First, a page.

New governors generally hire new transportation secretaries. So Gene Conti doesn’t have much reason to expect that Gov. Bev Perdue’s successor will ask him to continue running the state Department of Transportation.
And if Conti were to receive that invitation after the November election from an incoming Gov. Pat McCrory or Gov. Walter Dalton, he doesn’t know whether he would want to stay.
Conti say the job just doesn’t pay all that well, The N&O's transportation reporter, Bruce Siceloff, reports.
Conti and seven other non-elected agency heads receive the same salary, as set by the legislature in this year’s state budget: $121,807. That’s about $18,000 less than the governor’s pay.
And it’s not chicken feed. But if you want to hire the best person to manage an agency with a $4 billion budget, Conti says, you ought to think about paying more.
“I think state government in particular has a challenge in terms of their compensation levels, compared to what people have earned in the private sector – and in this industry, particularly,” Conti said Thursday in a meeting with The News & Observer’s editorial board.
Conti, 66, has moved in and out of state and federal government during his career. Before Perdue tapped him for DOT in early 2009, he was vice president of a private engineering consulting firm.
“I’m not trying to be a hero, but I took a substantial pay cut to do this job,” Conti said. “I think most people who would be up to the job probably would be facing that same situation. So I think the state needs to look at how do we make it easier, in terms of financial compensation, to have people make that public service contribution.”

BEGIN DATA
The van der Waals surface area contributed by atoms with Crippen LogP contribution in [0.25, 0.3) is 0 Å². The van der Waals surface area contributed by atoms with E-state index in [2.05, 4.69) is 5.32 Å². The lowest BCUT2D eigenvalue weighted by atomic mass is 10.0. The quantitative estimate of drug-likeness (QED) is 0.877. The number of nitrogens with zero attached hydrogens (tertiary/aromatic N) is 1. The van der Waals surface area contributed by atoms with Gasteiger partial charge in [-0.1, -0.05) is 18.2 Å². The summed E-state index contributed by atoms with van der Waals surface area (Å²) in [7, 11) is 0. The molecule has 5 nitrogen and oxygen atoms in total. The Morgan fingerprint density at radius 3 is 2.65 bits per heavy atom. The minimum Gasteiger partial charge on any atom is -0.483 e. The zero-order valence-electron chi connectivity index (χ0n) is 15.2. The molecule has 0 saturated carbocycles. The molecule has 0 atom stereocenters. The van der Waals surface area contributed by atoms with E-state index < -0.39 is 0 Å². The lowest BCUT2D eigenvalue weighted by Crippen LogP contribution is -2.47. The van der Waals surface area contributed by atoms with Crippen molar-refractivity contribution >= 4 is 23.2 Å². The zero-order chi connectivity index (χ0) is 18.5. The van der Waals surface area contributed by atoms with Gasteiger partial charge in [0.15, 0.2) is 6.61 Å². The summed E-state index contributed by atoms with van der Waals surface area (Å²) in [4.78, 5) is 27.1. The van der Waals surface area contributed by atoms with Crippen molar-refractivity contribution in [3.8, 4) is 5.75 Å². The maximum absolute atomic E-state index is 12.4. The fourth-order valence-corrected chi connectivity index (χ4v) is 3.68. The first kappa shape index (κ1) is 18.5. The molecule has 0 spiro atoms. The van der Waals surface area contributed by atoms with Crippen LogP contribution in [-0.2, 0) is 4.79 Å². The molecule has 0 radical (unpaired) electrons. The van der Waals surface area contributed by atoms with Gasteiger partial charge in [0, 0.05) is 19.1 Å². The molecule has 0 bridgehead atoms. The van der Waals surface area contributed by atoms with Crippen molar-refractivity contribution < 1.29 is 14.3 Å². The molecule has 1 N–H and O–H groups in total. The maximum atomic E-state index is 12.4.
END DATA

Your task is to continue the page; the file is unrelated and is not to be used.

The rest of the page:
Down in the Lone Star state, they do it differently. The Texas DOT is about the same size as North Carolina’s: Each has about 12,000 employees and responsibility for almost 80,000 miles of state-maintained roads.
Last year the Texas legislature decided that big pay raises were in order at TxDOT. The agency’s new executive director is paid $292,500 – that’s $100,000 more than his predecessor – and his top deputies make around $250,000, according to the Austin American-Statesman.
“Some of us marvel at what Texas recently did,” Conti said. “That has changed the whole character of the kinds of people they can attract to those jobs.”
While the North Carolina legislature closely controls department heads’ salaries, there are plenty of state workers who earn more than their bosses – and more than the governor – according to the State Personnel Salary Database. They include the people who run the state art museum and the state lottery, and a number of physicians who work as public health administrators.
Conti oversees 22 men and women with salaries higher than his own. Four DOT officials are paid more than $150,000 apiece, including David Joyner, the Turnpike Authority director, and Tom Bradshaw, newly named state logistics director and state ports director. That's a lot more than Bradshaw made during his own stint as state DOT secretary from 1977 to 1981, before he went into banking.
Conti served North Carolina’s DOT a decade ago as an assistant secretary, and when he left the job in 2003 he making about $126,000 a year – more than he is paid now as the DOT boss.
No wonder he likes the way they do things in Texas.
As it turns out, North Carolina legislators have started thinking about this issue, too. Chris Hayes, who works for House Speaker Thom Tillis, points to new language in the state budget. Starting next year, each non-elected department head's salary will be decided by the governor.
"So the freedom is there for the governor to set that salary," Hayes said. "That addresses some of Conti's concerns."